1 Thessalonians 5:20-21 – An Important Message for Young People – 8/16/20

Written by Dave Urbanski.

As we finish our journey through 1 Thessalonians 5 and discover what characterizes us as believers in Jesus, this past Sunday we looked at verses 21 and 22: “Hold fast what is good; abstain from every form of evil.”

Why would anyone want to choose evil over good? When we look at the news, we know that people do so every single day — but why?

Pastor Scott used a food illustration to paint a stark image of what choosing evil looks like: Let’s say there are two dinner plates in front of us, each containing a delicious-looking slice of lasagna. But after turning over one of the slices, we discover it’s infested with maggots and worms — but the other slice is just fine. Yet we choose to eat the infested slice!

It sounds crazy — not to mention gross — right? But in many ways that sums up choosing evil over good. So, again, why do we do it? What’s attractive about a slice of lasagna infested with maggots, especially when there’s a perfectly healthy option on the table for us?

Well, first off, every one of us has been born with a sin nature. No one comes into this world with a blank slate. And our sin nature is like a magnetic pole that leads toward danger — and ultimately destruction. James 1:14-15 says “each person is tempted when he is lured and enticed by his own desire. Then desire when it has conceived gives birth to sin, and sin when it is fully grown brings forth death.”

This is the reason, after all, why we become Christians. By believing in Jesus and his sacrifice for our sins, the Lord gives us new lives and hearts that live on with him into eternity. But our sin nature is still with us on this side of heaven, enticing us toward earthly despair and destruction.

And there can be a fine line to it all. For example, the desire for pleasure isn’t necessarily a bad thing; but it can be — particularly in our teen years — if such a desire leads us to try substances such as cigarettes, alcohol, and drugs, as doing so can lead to addiction that affects the rest of our lives. Pursuing wealth isn’t necessarily a bad thing, but it can be if it leaves relationships trampled upon and discarded. The desire to win can be distorted when we end up cheating and living a dishonest lifestyle. And these examples don’t merely represent damage we can see; there’s also damage to our spirits we must account for.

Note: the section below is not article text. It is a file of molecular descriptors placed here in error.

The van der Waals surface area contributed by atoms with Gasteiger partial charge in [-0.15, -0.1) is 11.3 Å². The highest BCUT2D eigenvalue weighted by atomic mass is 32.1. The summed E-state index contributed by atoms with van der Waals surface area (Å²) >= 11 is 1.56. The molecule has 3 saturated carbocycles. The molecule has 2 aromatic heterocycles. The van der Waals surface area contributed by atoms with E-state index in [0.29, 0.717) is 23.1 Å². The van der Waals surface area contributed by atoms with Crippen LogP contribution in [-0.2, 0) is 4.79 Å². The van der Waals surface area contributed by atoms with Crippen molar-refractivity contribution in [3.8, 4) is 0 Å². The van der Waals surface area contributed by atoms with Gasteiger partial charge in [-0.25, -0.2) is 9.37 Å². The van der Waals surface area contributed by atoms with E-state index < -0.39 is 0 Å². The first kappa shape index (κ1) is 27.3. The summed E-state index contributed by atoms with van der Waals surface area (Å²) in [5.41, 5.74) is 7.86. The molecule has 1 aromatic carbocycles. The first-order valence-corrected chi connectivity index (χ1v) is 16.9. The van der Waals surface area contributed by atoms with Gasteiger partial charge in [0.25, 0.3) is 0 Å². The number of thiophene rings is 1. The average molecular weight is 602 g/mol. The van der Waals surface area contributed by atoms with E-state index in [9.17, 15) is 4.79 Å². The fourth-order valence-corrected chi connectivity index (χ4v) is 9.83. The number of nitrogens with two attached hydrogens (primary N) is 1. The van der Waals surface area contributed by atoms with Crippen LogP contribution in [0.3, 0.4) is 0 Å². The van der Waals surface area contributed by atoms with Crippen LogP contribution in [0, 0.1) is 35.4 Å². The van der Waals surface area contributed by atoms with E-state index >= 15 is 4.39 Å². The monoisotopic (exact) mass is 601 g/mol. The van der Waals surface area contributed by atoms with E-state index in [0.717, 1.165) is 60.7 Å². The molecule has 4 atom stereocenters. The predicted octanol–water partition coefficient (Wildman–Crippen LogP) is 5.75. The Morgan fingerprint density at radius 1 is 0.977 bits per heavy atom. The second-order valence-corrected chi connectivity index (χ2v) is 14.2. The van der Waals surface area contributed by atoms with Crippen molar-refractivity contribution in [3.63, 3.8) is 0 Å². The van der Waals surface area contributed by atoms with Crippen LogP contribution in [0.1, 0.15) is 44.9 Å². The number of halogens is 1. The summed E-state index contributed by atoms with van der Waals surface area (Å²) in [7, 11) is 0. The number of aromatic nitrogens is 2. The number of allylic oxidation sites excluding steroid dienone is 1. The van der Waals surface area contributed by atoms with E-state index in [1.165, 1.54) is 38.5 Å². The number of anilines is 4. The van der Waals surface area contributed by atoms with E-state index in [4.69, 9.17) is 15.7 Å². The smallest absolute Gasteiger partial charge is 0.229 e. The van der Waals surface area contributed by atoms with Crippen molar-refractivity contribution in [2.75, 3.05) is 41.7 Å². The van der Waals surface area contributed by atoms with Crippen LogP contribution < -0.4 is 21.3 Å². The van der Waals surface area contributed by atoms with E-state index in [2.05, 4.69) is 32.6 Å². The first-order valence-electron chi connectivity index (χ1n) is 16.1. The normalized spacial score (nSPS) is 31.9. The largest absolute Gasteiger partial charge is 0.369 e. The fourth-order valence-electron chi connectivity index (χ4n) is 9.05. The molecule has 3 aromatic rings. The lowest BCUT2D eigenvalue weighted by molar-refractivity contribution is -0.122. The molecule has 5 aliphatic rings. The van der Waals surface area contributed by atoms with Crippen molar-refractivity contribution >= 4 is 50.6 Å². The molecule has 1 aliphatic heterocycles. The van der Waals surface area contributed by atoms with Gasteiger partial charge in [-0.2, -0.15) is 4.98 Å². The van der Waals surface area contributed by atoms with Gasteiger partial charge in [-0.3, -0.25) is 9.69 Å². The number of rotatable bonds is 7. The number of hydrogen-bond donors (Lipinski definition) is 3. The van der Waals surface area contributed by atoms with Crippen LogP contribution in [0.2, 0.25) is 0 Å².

If that weren’t enough, there’s a second factor working in concert with our sin nature, and that’s the world system and its values. It’s Hollywood telling us we can’t be happy unless we’re rich and famous and beautiful. It’s the political realm saying the only way out of trouble is by embracing this party or that candidate. It’s our culture telling young people they’re not normal if they haven’t tried this or that.

This is why coming alongside young people is so important. Those of us who’ve lived a little longer and have more life experience can help our young brothers and sisters in Christ avoid the plate of lasagna with maggots and choose a healthy meal. (And often it’s because those of us with more experience under our belts know how sick we became after making that meal choice!)

And here’s some really good news. When we become Christians, besides being welcomed into eternal life, another thing happens that counteracts our sin nature: The Holy Spirit takes up residence inside each one of us! And when that happens, we’re empowered to rise above temptations and challenges — to choose good over evil.

We all truly have the ability to follow the Lord and avoid pitfalls that inhibit our earthly and spiritual lives. As 1 Timothy 6:6 says, “godliness with contentment is great gain.” True pleasure and happiness can be found by living under God’s commands and within the limits he’s set up for us — boundaries that exist in order to protect us.

But most people don’t choose to live like that — wide is the gate and broad is the road that leads to destruction, the Bible says. Only a few find the narrow road that leads to life.

Psalm 119 begins with the following words: “Blessed are those whose way is blameless, who walk in the law of the Lord!” Why? Because walking in such a way leads to good things happening to us!

The Bible is our instruction manual for how to live life in a way that’s most pleasing to God — and it just so happens that that path is the healthiest way for us, too. Therefore all of us — especially when we’re young — must avoid responding to God by saying, “I don’t need an instruction manual. I can do it on my own.”

“How can a young man keep his way pure?

By guarding it according to your word.

With my whole heart I seek you;

let me not wander from your commandments!

I have stored up your word in my heart,

that I might not sin against you.

Blessed are you, O Lord;

 teach me your statutes!

With my lips I declare

all the rules of your mouth.

In the way of your testimonies I delight

as much as in all riches.

I will meditate on your precepts

and fix my eyes on your ways.

I will delight in your statutes;

I will not forget your word.”

— Psalm 119:9-16

Listen to the Sermon here:

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